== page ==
Kelham Island Museum, Sheffield.

I visited Kelham Island Museum back in October. The museum had remained closed during the pandemic. However, they were finally able to re-open with COVID safe implementations in place. The museum are using the track and trace app and have a one way system in place with social distancing. If you head to their website, they recommend booking tickets in advance. Adult entry is £7. Sadly, the River Don Engine was not performing shows, which is understandable.

I love Kelham Island, there is a lot to see and the Island Cafe/Bar does awesome food and coffee. A lot of Sheffield’s industrial history is now inside the museum. It is a wonderful place to remember what made Sheffield the city it is today.

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Porth Wen Brick Works, Anglesey, North Wales.

August 2020.

I have been visiting Anglesey for about 25 years. I first visited Porth Wen with my parents when I was about 12 years old. I have not been for about five years or so and sadly, on this visit, I noticed graffiti, litter and general decaying of the site.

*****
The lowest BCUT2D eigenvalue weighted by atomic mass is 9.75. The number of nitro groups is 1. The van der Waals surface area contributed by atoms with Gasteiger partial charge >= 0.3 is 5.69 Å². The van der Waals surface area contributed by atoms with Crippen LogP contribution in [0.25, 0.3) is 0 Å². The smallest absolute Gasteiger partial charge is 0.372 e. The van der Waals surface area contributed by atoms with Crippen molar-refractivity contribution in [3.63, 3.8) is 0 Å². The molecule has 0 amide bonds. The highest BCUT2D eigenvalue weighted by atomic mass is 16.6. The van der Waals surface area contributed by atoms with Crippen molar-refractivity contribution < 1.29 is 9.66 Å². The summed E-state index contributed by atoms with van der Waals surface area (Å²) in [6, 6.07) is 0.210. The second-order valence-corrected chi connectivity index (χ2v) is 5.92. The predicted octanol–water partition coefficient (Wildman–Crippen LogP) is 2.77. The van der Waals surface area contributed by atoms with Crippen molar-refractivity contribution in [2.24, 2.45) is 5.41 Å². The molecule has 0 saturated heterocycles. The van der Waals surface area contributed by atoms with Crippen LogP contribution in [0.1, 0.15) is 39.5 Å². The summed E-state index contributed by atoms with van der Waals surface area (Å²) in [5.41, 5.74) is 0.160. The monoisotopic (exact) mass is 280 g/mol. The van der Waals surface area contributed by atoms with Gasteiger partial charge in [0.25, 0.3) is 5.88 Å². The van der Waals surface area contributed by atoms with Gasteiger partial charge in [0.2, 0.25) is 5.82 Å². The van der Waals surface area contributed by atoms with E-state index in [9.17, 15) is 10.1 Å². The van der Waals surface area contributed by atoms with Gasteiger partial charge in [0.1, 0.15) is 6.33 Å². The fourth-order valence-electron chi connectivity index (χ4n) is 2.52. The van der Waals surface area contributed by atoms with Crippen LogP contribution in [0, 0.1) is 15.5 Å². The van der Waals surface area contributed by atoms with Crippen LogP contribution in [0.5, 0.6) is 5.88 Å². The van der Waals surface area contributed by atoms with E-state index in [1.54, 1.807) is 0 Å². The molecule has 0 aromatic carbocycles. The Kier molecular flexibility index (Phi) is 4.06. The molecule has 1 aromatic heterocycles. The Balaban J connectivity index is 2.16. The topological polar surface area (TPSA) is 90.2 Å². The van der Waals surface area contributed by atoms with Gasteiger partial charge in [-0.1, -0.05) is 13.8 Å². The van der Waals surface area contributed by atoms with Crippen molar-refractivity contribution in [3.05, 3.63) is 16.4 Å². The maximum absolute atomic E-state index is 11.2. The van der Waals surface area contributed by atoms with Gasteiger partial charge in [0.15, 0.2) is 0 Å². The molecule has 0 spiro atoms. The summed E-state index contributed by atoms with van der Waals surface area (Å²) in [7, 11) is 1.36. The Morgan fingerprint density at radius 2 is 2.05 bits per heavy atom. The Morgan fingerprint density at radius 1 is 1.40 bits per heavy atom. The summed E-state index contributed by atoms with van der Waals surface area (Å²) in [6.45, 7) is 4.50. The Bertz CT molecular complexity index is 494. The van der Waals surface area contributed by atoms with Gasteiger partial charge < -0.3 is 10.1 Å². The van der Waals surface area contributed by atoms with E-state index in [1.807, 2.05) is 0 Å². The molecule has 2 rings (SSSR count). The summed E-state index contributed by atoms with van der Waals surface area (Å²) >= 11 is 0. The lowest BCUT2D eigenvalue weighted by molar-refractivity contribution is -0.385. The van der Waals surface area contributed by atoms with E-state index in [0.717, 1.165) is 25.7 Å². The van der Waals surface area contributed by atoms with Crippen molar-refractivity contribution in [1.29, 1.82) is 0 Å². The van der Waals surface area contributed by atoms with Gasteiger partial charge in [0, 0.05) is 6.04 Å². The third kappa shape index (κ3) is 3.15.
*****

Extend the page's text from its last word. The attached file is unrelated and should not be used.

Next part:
The site is extremely popular these days. It is along a popular coastal walk and so it gets a lot of foot traffic from hikers as well as explorers and photographers. At one time, you could visit and would not see a soul. It also looks like someone is living in one of the kilns.

The path down is slowly getting eroded away. When it rains, the path forms a river with the water wearing it down. In a few years, It will be inaccessible by foot.

Brickmaking started on the site before the 20th century. An old OS map dated 1889, shows a tramway and incline. However, the site of the works states ‘disused’. Production began again sometime in the early 20th century, when the present buildings were completed. The works were disused by 1949. Below are a few pictures that I took, along with a video that I made on my recent visit.